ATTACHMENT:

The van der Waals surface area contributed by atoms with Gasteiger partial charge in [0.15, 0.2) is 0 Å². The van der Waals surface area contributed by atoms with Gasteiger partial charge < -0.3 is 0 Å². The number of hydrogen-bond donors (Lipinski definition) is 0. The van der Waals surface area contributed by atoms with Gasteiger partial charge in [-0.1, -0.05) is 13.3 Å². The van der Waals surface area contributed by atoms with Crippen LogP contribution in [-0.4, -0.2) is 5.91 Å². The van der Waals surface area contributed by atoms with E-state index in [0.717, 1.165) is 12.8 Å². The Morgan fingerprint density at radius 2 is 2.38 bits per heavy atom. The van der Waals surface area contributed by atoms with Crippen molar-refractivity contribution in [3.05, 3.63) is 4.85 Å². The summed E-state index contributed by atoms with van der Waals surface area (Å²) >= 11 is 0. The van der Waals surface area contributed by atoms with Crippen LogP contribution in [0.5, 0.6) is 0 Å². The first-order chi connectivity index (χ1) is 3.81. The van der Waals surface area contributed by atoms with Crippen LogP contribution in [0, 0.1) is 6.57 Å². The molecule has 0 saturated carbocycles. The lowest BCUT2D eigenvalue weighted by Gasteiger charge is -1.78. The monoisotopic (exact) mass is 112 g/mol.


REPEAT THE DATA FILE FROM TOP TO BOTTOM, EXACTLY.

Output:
The van der Waals surface area contributed by atoms with Gasteiger partial charge in [0.15, 0.2) is 0 Å². The van der Waals surface area contributed by atoms with Gasteiger partial charge < -0.3 is 0 Å². The number of hydrogen-bond donors (Lipinski definition) is 0. The van der Waals surface area contributed by atoms with Gasteiger partial charge in [-0.1, -0.05) is 13.3 Å². The van der Waals surface area contributed by atoms with Crippen LogP contribution in [-0.4, -0.2) is 5.91 Å². The van der Waals surface area contributed by atoms with E-state index in [0.717, 1.165) is 12.8 Å². The Morgan fingerprint density at radius 2 is 2.38 bits per heavy atom. The van der Waals surface area contributed by atoms with Crippen molar-refractivity contribution in [3.05, 3.63) is 4.85 Å². The summed E-state index contributed by atoms with van der Waals surface area (Å²) >= 11 is 0. The van der Waals surface area contributed by atoms with Crippen LogP contribution in [0.5, 0.6) is 0 Å². The first-order chi connectivity index (χ1) is 3.81. The van der Waals surface area contributed by atoms with Crippen LogP contribution in [0, 0.1) is 6.57 Å². The molecule has 0 saturated carbocycles. The lowest BCUT2D eigenvalue weighted by Gasteiger charge is -1.78. The monoisotopic (exact) mass is 112 g/mol.